North Coast Mushrooms

 Way back in the 60’s, (that’s the 1860’s), when Italian immigrants first came to California’s North Coast, they must have noticed that the wild boletus mushrooms they called Porcinis (because they resembled little pigs), were abundant in area woodlands. Strangely, however, it took another century for wild mushrooms to become a popular commodity in the local culinary culture.

 

Eric Schramm, was one of the first “rain-chasers” as mushroom hunters are sometimes called, to forage for mushrooms commercially in Mendocino county.

“I really had to search thirty years ago to find people who wanted my mushrooms”, recalls Schramm, an ex-forest ranger, who in 1983 discovered the presence of the prized Matsutake mushroom in the county.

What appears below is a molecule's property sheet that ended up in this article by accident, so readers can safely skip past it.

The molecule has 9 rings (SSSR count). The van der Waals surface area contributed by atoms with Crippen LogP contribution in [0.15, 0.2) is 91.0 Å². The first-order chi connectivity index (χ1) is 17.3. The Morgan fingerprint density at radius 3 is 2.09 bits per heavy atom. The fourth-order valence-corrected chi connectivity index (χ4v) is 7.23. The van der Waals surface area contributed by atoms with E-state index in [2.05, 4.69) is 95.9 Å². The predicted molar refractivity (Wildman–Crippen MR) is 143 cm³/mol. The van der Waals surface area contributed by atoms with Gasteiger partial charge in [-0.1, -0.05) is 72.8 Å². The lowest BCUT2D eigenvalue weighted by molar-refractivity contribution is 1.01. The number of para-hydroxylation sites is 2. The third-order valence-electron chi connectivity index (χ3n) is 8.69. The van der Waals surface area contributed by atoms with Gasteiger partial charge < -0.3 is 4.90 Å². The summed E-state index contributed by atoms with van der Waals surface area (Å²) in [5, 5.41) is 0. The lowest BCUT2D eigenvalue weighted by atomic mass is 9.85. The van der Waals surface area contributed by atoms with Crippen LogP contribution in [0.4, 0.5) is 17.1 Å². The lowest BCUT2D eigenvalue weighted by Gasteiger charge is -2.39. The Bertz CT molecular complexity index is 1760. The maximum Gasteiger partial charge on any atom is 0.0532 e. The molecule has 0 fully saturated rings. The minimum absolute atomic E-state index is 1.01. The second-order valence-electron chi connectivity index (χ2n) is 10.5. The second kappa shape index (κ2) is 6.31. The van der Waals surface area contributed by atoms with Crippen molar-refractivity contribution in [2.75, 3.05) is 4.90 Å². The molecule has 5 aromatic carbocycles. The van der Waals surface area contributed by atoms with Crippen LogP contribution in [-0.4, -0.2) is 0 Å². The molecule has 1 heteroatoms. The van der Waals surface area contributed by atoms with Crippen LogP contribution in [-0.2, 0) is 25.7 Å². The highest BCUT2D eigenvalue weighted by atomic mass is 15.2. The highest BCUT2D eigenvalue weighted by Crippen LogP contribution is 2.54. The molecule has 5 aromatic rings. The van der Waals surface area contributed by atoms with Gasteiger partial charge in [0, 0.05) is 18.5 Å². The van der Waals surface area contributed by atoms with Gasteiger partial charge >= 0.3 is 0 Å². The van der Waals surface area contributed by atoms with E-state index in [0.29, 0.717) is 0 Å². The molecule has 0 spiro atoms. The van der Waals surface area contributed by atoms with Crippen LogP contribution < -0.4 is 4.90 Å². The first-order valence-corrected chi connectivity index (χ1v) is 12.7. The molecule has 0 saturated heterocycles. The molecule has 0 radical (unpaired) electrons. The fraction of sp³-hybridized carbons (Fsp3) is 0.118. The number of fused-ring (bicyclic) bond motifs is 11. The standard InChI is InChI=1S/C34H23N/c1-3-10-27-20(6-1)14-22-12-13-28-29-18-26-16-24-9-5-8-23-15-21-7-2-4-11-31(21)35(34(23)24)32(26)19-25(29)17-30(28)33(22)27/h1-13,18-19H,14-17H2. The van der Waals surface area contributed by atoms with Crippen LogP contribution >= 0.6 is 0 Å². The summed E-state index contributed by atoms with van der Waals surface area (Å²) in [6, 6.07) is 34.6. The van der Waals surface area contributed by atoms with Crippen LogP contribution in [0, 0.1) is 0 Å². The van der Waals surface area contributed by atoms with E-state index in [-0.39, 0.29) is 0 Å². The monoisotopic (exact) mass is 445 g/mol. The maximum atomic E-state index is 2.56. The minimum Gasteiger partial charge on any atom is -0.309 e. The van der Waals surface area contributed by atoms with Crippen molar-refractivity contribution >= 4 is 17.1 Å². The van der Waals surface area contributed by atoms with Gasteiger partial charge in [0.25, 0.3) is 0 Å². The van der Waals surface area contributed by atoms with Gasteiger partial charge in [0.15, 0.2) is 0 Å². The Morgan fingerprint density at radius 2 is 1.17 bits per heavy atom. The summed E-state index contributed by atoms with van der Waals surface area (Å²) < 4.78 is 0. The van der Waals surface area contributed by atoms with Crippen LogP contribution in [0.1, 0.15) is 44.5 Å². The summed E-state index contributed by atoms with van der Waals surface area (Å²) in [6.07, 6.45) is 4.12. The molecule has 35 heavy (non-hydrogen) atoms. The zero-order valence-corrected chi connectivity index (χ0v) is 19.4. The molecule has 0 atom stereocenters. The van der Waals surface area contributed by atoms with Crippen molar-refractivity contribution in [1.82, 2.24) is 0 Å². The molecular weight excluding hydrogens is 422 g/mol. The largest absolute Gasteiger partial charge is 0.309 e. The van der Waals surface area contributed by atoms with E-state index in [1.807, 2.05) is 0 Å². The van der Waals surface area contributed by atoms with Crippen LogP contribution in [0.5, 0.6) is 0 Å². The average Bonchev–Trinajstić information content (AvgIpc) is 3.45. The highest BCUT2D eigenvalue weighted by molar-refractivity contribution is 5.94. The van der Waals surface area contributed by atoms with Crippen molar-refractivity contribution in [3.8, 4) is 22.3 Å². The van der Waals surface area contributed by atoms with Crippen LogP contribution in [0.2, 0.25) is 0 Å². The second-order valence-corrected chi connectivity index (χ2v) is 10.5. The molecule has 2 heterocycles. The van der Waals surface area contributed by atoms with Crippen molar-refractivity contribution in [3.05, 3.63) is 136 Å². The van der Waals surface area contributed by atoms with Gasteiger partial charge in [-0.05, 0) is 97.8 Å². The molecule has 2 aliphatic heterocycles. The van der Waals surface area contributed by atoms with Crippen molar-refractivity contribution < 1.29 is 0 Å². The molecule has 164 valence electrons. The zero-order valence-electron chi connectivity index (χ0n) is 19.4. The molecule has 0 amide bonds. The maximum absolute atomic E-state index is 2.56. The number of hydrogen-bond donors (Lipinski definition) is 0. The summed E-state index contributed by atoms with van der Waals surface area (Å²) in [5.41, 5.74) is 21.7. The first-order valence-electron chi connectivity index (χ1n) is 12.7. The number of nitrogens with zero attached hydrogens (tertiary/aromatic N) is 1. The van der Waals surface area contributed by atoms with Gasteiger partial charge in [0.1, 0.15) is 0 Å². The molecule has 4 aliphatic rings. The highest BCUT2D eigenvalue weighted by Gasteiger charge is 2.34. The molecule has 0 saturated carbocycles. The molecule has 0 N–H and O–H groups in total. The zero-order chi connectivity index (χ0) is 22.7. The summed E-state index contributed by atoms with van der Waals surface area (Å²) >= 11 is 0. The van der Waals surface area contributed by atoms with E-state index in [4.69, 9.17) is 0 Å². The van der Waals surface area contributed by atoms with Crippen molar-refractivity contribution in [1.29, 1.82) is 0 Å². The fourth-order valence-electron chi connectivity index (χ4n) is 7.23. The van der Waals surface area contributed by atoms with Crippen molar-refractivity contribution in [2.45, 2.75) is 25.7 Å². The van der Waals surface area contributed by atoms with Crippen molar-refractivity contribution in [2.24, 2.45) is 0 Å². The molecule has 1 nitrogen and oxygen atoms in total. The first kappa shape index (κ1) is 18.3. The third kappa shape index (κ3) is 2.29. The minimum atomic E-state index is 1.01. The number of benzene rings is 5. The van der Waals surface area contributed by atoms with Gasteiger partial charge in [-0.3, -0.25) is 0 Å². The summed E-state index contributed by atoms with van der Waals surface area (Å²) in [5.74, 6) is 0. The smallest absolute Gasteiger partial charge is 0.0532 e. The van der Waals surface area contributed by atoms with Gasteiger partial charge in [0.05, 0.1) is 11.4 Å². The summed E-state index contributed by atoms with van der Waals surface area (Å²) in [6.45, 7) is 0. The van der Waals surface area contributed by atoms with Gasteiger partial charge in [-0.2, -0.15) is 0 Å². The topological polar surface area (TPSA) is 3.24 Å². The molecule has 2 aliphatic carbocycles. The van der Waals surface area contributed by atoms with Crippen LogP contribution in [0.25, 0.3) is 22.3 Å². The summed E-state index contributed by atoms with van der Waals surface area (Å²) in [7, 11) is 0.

Today Schramm’s Mendocino Mushroom Company serves a global community of chefs and mycophiles, and the only uphill battle he faces are actual uphill battles to gather a seasonal bounty of Chanterelles, Black Trumpets, Morels, Matsutakes, and the prized Candy Caps with their wonderful maple-syrupy flavor.

“People still think of mushroom-picking as taking out a little basket and strolling through the forest. Well they’ve never put a 70 pound pack of mushrooms on their back on a 70 degree slope with trees and brush and slippery footing and tried to hike three miles out. Its not an easy thing to do.”